Saudi Arabia 'enhances migrant worker rights', except for women

Saudi Arabia 'enhances migrant worker rights', except for women
Analysis: Riyadh has reformed labour law to protect the rights of migrant workers, but reforms continue to exclude domestic workers and discriminate against women, writes Human Rights Watch.
3 min read
16 November, 2015
Saudi Arabia has shown a commitment to improving migrant workers' rights [Getty]

Recent labour reforms in Saudi Arabia are an important move towards improving the rights of migrant workers, but legislation excludes domestic workers and further institutionalises discrimination against women, said Human Rights Watch yesterday.

Thirty-eight amendments were made to the labour law in October, with fines introduced or raised for employers violating regulations.

Violations include confiscating migrant workers' passports, failing to pay salaries on time, and failing to provide copies of contracts to employees.

However, domestic workers, who are mainly migrant women, and limited-term migrant workers, who enter the country for two months or less, remain excluded from the labour law.

"Saudi Arabia's labour reforms will help protect migrant workers if the government follows through and enforces them," said Sarah Leah Whitson, HRW's Middle East director.

"But domestic workers, often the ones who need the most protection from abuse, are left out in the cold," she added.

The amendments include provisions for paid leave, a compensation period for job-related injuries, and for employees to have a paid day off each week to find other work if employers end their employment contracts.

HRW has called on Saudi authorities to strongly enforce the new penalties to ensure they benefit migrant workers.

The human rights organisation also called for authorities to investigate, prosecute and punish offenders when violations amount to forced labour, including passport confiscation and the withholding of salaries.


     Domestic workers and limited-term migrant workers remain excluded from the labour law

The kingdom has shown a commitment to enforcing the new legislation.

The ministry of labour recently published a report saying that during the past year it had closed down 1,441 companies for failing to comply with the wage-protection programme that monitors the payment of salaries to employees.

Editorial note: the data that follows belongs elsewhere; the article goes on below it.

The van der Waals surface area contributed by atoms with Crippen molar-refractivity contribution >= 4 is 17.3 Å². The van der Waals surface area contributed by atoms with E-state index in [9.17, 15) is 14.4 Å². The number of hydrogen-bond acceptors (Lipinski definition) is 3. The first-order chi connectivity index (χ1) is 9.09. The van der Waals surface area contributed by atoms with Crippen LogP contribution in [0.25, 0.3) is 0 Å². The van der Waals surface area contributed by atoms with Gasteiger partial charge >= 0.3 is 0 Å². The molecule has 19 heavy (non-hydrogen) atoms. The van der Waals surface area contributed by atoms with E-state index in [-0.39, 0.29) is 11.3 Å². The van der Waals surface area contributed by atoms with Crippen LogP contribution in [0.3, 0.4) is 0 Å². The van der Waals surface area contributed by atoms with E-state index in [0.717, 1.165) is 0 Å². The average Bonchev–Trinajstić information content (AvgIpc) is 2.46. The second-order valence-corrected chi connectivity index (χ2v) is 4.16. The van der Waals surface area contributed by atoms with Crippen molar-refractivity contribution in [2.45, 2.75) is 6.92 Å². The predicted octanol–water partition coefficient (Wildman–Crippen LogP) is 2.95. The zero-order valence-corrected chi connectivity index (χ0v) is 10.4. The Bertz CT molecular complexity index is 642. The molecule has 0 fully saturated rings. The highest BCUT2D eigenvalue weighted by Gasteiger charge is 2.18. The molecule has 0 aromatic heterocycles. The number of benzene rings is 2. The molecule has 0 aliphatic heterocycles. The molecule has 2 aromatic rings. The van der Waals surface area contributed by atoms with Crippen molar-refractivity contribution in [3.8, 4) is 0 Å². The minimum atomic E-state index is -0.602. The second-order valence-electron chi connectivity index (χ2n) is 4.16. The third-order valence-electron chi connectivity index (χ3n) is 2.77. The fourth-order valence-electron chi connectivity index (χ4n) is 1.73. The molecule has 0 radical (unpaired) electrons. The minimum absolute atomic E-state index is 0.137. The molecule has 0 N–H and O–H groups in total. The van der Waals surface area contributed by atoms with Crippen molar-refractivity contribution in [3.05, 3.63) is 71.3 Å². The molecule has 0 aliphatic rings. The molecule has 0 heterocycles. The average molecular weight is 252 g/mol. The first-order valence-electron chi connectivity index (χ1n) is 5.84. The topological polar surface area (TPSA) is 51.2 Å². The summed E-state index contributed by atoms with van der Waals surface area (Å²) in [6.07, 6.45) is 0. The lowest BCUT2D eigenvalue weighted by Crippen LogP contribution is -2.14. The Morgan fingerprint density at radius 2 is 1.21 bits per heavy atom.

It also shut down the computer systems of 89 companies for failing to respond to employees' complaints, reported Arab News.

This marks an increase of 91 percent in the total number of cases compared with the previous year.

Bloomberg, however, reported on 19 October 2015, that Saudi Arabia had not paid government contractors for six months - as it saught to preserve cash due to the slump in oil prices.


Migrant workers are employed in the kingdom according to the kafala (visa-sponsorship) system. This gives employers great power over employees and facilitates exploitation by, for example, giving employers control of workers' legal residency status in the country.

The new reforms fail to address abusive parts of the kafala system.

For example, migrant workers still cannot leave the country without their employer's permission, and those that change jobs without permission from their employer may be left without documents.

In 2013, the International Labour Organisation, the UN agency dealing with workplace issues, estimated that Saudi Arabia had one of the biggest numbers of domestic workers in the world.

Cases of appalling abuse against migrant workers in the kingdom have been well-documented.

HRW argues that some of the reforms "also entrench discriminatory aspects of preexisting labour regulations".

These include strict sex-segregation policies in the workplace and a restrictive dress code that applies only to women.

"Saudi Arabia's labour reforms are an encouraging sign that it may be serious about improving conditions for some migrants," Whitson said.

"But the Saudi authorities should make certain that its reforms don't further institutionalise discrimination," she added.